Young stellar object observations suggest that some jets rotate in the opposite direction with respect to their disk. In a recent study, we have shown that this can be well in agreement with the magnetocentrifugal mechanism that is believed to launch such outflows. Here, we extend this analytical derivation to relativistic jets demonstrating that under rather general conditions counterrotation can indeed take place. We also illustrate the involved mechanism by performing relativistic magnetohydrodynamic jet simulations.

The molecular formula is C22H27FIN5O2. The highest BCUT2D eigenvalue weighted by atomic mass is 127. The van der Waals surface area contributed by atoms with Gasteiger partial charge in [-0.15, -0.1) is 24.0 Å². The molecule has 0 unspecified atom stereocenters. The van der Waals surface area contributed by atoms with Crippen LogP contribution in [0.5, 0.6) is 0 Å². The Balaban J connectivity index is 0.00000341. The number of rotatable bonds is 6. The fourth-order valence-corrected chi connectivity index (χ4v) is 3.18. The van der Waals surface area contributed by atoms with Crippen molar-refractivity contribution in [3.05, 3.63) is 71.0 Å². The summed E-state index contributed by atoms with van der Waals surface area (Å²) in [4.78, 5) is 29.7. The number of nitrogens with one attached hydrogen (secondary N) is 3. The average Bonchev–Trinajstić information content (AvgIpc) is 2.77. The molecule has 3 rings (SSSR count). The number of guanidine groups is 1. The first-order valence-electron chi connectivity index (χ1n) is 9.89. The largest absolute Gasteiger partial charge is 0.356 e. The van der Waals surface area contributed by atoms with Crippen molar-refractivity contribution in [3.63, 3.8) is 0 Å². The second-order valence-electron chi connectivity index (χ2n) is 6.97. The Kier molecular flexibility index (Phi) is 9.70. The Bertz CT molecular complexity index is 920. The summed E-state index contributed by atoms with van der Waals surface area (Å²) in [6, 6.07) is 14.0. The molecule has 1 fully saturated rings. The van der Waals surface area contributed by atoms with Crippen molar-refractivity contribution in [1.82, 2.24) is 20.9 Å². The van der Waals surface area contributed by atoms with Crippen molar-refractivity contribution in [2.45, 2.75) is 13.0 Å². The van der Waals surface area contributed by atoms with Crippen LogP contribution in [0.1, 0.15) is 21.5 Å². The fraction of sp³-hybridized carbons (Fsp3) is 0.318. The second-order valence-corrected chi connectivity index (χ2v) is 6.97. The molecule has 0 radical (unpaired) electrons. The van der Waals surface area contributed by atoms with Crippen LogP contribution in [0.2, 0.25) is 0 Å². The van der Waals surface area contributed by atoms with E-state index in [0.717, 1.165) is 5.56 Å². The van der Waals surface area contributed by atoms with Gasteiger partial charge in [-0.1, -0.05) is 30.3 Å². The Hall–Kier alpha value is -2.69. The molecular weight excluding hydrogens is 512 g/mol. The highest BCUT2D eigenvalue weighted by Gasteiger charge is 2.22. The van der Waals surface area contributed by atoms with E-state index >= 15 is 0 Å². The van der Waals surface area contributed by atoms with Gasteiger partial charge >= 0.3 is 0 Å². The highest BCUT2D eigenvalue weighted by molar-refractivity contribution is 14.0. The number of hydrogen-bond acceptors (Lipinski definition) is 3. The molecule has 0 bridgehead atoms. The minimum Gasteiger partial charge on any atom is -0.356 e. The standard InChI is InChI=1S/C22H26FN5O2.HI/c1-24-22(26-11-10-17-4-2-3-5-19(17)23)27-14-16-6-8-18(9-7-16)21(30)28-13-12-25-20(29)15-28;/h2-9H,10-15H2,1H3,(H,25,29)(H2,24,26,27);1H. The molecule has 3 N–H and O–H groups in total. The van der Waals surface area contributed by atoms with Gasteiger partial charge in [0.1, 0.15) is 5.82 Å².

We approach the problem of bulk acceleration in relativistic, cold, magnetized outflows, by solving the momentum equation along the flow, a.k.a. the wind equation, under the assumptions of steady-state and axisymmetry. The bulk Lorentz factor of the flow depends on the geometry of the field/streamlines and by extension, on the form of the "bunching function" S=r^2 B_p/ A, where r is the cylindrical distance, B_p the poloidal magnetic field, and A the magnetic flux function. We investigate the general characteristics of the S function and how its choice affects the terminal Lorentz factor gamma_f and the acceleration efficiency gamma_f/mu, where mu is the total energy to mass flux ratio (which equals the maximum possible Lorentz factor of the outflow). Various fast-rise, slow-decay examples are selected for S, each one with a corresponding field/streamlines geometry, with a global maximum near the fast magnetosonic critical point, as required from the regularity condition. As it is proved, proper choices of S can lead to efficiencies greater than 50%. Last, we apply our results to the momentum equation across the flow, in an effort to estimate their validity, as well as identifying the factors that lead to an accurate full-problem solution. The results of this work, depending on the choices of the flow integral mu, can be applied to relativistic GRB or AGN jets.